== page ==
Top Pros & Cons of Becoming a Plumber: Is This Trade for You?

Updated December 2023

So long as humanity continues to rely on plumbing technology, we will need experienced, skilled plumbers to install, repair, and maintain the systems we use every day.

Residential, commercial, industrial construction—plumbers can specialize in any of these areas. You can work for a company or start your own business.

But like any trade, becoming a plumber means taking on certain challenges.  Do the pros outweigh the cons?

Take a look at the top advantages and drawbacks of life as a plumber and decide for yourself.


Pro: Demand for plumbers is steady in Ontario

If you're considering becoming a plumber, job outlook will be a key factor in your decision-making process. Fortunately, the Government of Canada Job Bank predicts steady demand for plumbers in Ontario through 2025.

The latest research shows several positive trends that are creating jobs for plumbers across the province. These include:

  • more investment in public infrastructure (schools, hospitals, transit projects, etc.)
  • demand for repair, maintenance, and renovation work (particularly upgrading old plumbing to more energy-efficient systems)

With the right training and hard work, you'll find steady employment as a plumber in Ontario.


Con: Plumbers usually work in shifts and on-call

The job market for plumbers may be easy to predict, but your daily routine won't be. Officially, plumbers work standard eight-hour shifts, but there are always emergencies and last-minute requests to cope with.

Becoming a plumber means being on call—dealing with burst pipes and overflowing sinks in the middle of the night, and on holidays. It's just the nature of the business.

When plumbing systems break down, immediate interventions are often needed to prevent serious damage and/or risks to human health. You'll need to be flexible to work in this field.


Pro: Opportunity to become your own boss

See yourself owning your own plumbing business one day? Many plumbing program grads go on to start their own contracting companies.

In fact, the Job Bank says 19 per cent of Ontario plumbers are self-employed—compared to just 12 per cent of all other occupations. Working for yourself requires extra effort, but it also lifts restrictions on your earning potential.

Any profits you make are yours to keep.


Con:  Plumbing work can be physically demanding

If you work as a plumber, you can expect to spend much of your time crawling into cramped spaces, carrying heavy accessories (like bathtubs), and hunching over to install or repair pipes, drainage systems, and fixtures.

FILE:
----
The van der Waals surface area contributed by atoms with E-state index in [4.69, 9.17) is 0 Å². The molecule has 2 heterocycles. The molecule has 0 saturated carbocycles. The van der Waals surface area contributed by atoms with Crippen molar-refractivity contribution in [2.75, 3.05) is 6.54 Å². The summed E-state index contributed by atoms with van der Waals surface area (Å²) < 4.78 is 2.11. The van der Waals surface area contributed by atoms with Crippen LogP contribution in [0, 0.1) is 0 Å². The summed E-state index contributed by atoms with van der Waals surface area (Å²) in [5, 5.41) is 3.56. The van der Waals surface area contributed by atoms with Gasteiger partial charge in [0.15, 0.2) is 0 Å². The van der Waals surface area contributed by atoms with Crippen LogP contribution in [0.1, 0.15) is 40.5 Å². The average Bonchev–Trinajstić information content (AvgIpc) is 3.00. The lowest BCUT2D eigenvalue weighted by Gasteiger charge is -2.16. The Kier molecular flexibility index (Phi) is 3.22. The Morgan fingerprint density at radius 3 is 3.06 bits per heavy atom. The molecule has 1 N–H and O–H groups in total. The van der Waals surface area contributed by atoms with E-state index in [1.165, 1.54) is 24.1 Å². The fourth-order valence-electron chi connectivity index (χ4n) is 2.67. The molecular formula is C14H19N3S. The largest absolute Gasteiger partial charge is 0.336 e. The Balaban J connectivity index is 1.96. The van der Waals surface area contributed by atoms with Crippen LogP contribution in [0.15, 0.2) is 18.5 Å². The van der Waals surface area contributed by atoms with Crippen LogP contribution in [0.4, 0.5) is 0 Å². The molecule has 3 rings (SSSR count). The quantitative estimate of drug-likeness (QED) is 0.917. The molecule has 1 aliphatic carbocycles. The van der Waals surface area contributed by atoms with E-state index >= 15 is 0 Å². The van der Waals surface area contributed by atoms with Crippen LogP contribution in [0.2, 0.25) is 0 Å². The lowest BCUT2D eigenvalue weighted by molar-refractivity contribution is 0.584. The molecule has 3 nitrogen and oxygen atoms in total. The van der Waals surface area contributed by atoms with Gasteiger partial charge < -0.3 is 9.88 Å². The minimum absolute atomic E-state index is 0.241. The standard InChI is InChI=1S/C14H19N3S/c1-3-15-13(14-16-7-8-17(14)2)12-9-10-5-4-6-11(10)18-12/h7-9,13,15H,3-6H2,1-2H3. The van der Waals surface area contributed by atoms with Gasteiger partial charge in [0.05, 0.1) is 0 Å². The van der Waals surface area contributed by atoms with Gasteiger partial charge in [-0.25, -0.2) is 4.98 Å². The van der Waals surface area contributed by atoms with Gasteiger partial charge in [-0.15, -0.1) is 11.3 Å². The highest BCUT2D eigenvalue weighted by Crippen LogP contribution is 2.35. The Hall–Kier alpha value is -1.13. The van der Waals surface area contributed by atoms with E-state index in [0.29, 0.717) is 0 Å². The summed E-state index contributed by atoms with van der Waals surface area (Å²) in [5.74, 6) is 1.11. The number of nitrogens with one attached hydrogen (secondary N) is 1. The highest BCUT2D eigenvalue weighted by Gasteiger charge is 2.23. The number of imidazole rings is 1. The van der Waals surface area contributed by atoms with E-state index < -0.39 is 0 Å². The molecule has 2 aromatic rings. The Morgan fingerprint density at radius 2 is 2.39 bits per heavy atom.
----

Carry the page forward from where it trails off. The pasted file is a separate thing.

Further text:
Plumbers work in all weather, and must sometimes endure extreme heat or cold. There's no doubt about it—like all construction trades, plumbing is physically demanding.


Pros: There's always something new—no boring routines

Some of the work you do as a plumber will be predictable—but you'll spend most of your time solving problems. Whether you're roughing in a new house, tracking down the source of a leak, or responding to an emergency, plumbing work presents a healthy dose of daily challenges.

There's always something new to learn. If you're looking to avoid boring routines, becoming a plumber is an ideal option.


Cons: Plumbers often work under pressure

For plumbers, the same lack of predictability that makes the job interesting can also make it stressful. You must be level-headed and able to problem-solve under pressure in order to be successful in this field.

Whether you work for a company or for yourself, it's likely your days will be packed with many clients to see. And those clients will want fast results. You'll need to work swiftly and efficiently, and meet tight deadlines, to stay on schedule.

And when it comes to emergencies, maintaining composure when disaster strikes is absolutely essential for plumbers. You'll need to remain calm and professional, even when everyone else is in full panic mode.


Want to learn more?

If you think becoming a plumber is right for you, it's time to explore training options. Plumbers in Ontario must complete an apprenticeship and pass a certification exam.

Many people take pre-apprenticeship training as a first step. Employers prefer to hire plumber apprentices who already know the basics and have safety training.

This is what you'll learn in a quality pre-apprenticeship plumber program.

Click below to explore training, learn all about certification, and explore plumber career paths. 

Explore the Pre-apprenticeship Plumber program



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